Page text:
1. What would be your highest priorities in the next two years to reduce the total energy use and emissions from transportation?
We are facing a climate emergency, and I believe that Victoria residents want the City to show leadership by taking meaningful climate action. Transportation is the primary contributor of polluting greenhouse gas emissions in our city, and one of my top priorities is ensuring that everyone has access to safe, accessible, and low/no carbon ways to get around in order to reduce total energy use and emissions. This includes action in the following areas:
Improving public transit’s accessibility, service quality, and sustainability by:
- Extending free transit passes to seniors and low-income households as the next step towards fare-free transit for all
- Creating more dedicated bus lanes with transit signal priority, including for BC Transit’s proposed Rapid Bus routes to the West Shore, UVic and Swartz Bay
- Advocating that BC Transit purchase only electric busses moving forward
- Building additional bus stop shelters and benches throughout the city
Encouraging active transportation:
- Improving the safety and accessibility of options to walk, ride, and roll
- Ensuring safer and more accessible sidewalks
- Completing the network of all ages and abilities bike+ infrastructure to increase bike ridership, ensuring that the most updated accessibility standards are adhered to
- Making it easier to find covered bike parking in popular areas by expanding bike storage facilities on municipal property
2. Over the next two years, would you support increasing the space for walking, biking, and public transit and reducing that for private motor vehicles in your community? How would you do that?
Yes. The COVID-19 pandemic has shown that public space for active and public transportation has never been in higher demand. It has also shown us how quickly and effectively we can make this space available — such as increasing pedestrian space, which has also added to the vibrancy of our city and supported local businesses throughout this difficult time.
Over the next two years, I would look to:
- Create more transit lanes on city streets to make transit faster and more reliable
- Make some of the temporary changes that have been made to increase pedestrian space permanent. This includes supporting the pedestrian improvements that have been made both on Government Street and in village centres across the city such North Park, James Bay, Fernwood Square, and others. And I will champion additional pedestrian improvements that are supported by the community.
- Complete the all ages and abilities cycling network to increase bike ridership, ensuring that the most updated accessibility standards are adhered to
- Make it easier to find covered bike parking in popular areas by expanding bike storage facilities on municipal property
- Work to achieve zero pedestrian deaths with traffic-calming measures such as lowering speed limits in residential neighbourhoods, placing more crosswalks mid-block to ensure accessibility for people with disabilities, and improving and widening sidewalks
3. Would you actively encourage the provincial government to prioritize public transit, walking and biking infrastructure over roadway expansion projects? If so, how?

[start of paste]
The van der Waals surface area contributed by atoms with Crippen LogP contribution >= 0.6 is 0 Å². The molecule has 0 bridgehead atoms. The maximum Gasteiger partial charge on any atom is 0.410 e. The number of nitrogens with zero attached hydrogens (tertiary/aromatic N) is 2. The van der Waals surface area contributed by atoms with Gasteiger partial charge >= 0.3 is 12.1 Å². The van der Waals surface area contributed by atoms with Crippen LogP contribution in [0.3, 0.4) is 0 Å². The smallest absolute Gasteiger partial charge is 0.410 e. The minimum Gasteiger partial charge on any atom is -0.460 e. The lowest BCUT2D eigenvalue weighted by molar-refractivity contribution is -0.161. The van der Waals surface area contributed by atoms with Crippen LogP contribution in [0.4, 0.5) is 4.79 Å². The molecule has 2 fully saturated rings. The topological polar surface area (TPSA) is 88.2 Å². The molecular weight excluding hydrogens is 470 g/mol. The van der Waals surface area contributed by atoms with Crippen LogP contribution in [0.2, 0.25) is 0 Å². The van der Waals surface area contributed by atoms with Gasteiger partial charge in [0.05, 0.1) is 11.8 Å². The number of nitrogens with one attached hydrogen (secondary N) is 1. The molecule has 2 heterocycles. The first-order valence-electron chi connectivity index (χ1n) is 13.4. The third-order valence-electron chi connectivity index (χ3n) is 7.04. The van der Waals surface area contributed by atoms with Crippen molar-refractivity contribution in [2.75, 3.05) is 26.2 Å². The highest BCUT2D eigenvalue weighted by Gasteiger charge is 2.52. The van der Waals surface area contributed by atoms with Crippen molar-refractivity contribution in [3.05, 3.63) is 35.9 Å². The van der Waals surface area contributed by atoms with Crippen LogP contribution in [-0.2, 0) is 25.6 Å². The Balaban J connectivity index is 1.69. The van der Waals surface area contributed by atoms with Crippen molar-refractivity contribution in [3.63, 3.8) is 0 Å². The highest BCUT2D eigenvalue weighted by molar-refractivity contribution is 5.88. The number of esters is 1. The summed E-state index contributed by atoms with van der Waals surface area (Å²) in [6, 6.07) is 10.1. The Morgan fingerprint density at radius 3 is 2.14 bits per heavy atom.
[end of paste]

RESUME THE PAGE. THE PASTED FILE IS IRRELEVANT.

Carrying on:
Yes. The provincial government recently approved the South Island Transportation Strategy, which promised a new sustainable direction for transportation in the region. I would work collaboratively with other municipal representatives to encourage the provincial government to:
- Work with the Capital Regional District (CRD) to identify transportation infrastructure projects that are compatible with the CRD’s unanimous climate emergency declaration, regional GHG reduction targets, and the bold aspirations of the provincial government’s new South Island Transportation Strategy
- Follow through on their commitment in the federal-provincial climate agreement to shift funding from highway expansion to low-carbon transportation infrastructure
- Establish clear transportation mode share goals in the short/medium term and fund them
- Reflect the true costs and benefits of transportation in planning decisions
- Fund urgent priorities already identified by BC Transit and the Victoria Regional Transit Commission, including the new transit operations and maintenance facility needed to expand the bus fleet and transition to electric buses
4. What initiatives would you support to make Victoria a safer and more enjoyable place to walk?
Victoria is a lovely place to walk, but safety concerns remain. In January 2019, the City estimated that a pedestrian is struck by a car every week in Victoria and that level of harm is unacceptable. To make Victoria a safer and more enjoyable place to walk and roll, I would:
- Work to achieve zero pedestrian deaths with traffic-calming measures such as lowering speed limits in residential neighbourhoods, placing more crosswalks mid-block ensuring accessibility for people with disabilities, and improving and widening sidewalks to ensure there is sufficient space to walk and physically distance
- Support the pedestrian improvements that have been made both on Government Street and in village centres across the city such North Park, James Bay, Fernwood Square, and others and champion additional pedestrian improvements
- Improve pedestrian accessibility and safety for all, including those who use mobility aids, by improving and expanding sidewalks, intersections, and waterfront access
- Support the City initiating a pilot project to welcome mobility scooter and power wheelchair users to ride on appropriate parts of the AAA bike+ network, as allowed by recent BC Motor Vehicle Act amendments
5. What specific policies, projects and expenditures would you support in the next two years to make walking safer and more pleasant in the City of Victoria?
To make walking safer and more pleasant, I would support:
- More crossing light installations